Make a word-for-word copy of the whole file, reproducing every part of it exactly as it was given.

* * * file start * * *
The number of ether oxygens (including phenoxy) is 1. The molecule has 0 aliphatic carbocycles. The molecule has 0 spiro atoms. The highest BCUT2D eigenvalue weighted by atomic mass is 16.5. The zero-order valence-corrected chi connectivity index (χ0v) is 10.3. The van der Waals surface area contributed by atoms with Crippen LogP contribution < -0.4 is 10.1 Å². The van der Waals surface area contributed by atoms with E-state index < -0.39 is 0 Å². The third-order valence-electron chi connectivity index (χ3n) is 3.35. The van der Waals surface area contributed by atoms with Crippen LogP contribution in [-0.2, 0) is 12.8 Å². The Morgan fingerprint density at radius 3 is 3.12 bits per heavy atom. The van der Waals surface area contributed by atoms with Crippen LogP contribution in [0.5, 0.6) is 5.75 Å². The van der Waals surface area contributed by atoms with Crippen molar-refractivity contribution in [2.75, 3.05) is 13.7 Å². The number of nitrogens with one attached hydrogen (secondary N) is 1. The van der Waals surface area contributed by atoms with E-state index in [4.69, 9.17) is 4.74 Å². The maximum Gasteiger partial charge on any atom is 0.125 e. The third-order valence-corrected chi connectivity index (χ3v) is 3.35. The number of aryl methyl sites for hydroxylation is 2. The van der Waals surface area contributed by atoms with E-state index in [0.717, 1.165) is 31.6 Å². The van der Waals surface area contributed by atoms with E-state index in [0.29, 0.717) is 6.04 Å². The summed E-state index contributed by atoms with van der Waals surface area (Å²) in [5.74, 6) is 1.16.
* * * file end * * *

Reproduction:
The number of ether oxygens (including phenoxy) is 1. The molecule has 0 aliphatic carbocycles. The molecule has 0 spiro atoms. The highest BCUT2D eigenvalue weighted by atomic mass is 16.5. The zero-order valence-corrected chi connectivity index (χ0v) is 10.3. The van der Waals surface area contributed by atoms with Crippen LogP contribution < -0.4 is 10.1 Å². The van der Waals surface area contributed by atoms with E-state index < -0.39 is 0 Å². The third-order valence-electron chi connectivity index (χ3n) is 3.35. The van der Waals surface area contributed by atoms with Crippen LogP contribution in [-0.2, 0) is 12.8 Å². The Morgan fingerprint density at radius 3 is 3.12 bits per heavy atom. The van der Waals surface area contributed by atoms with Crippen LogP contribution in [0.5, 0.6) is 5.75 Å². The van der Waals surface area contributed by atoms with Crippen molar-refractivity contribution in [2.75, 3.05) is 13.7 Å². The number of nitrogens with one attached hydrogen (secondary N) is 1. The van der Waals surface area contributed by atoms with E-state index in [4.69, 9.17) is 4.74 Å². The maximum Gasteiger partial charge on any atom is 0.125 e. The third-order valence-corrected chi connectivity index (χ3v) is 3.35. The number of aryl methyl sites for hydroxylation is 2. The van der Waals surface area contributed by atoms with E-state index in [0.717, 1.165) is 31.6 Å². The van der Waals surface area contributed by atoms with E-state index in [0.29, 0.717) is 6.04 Å². The summed E-state index contributed by atoms with van der Waals surface area (Å²) in [5.74, 6) is 1.16.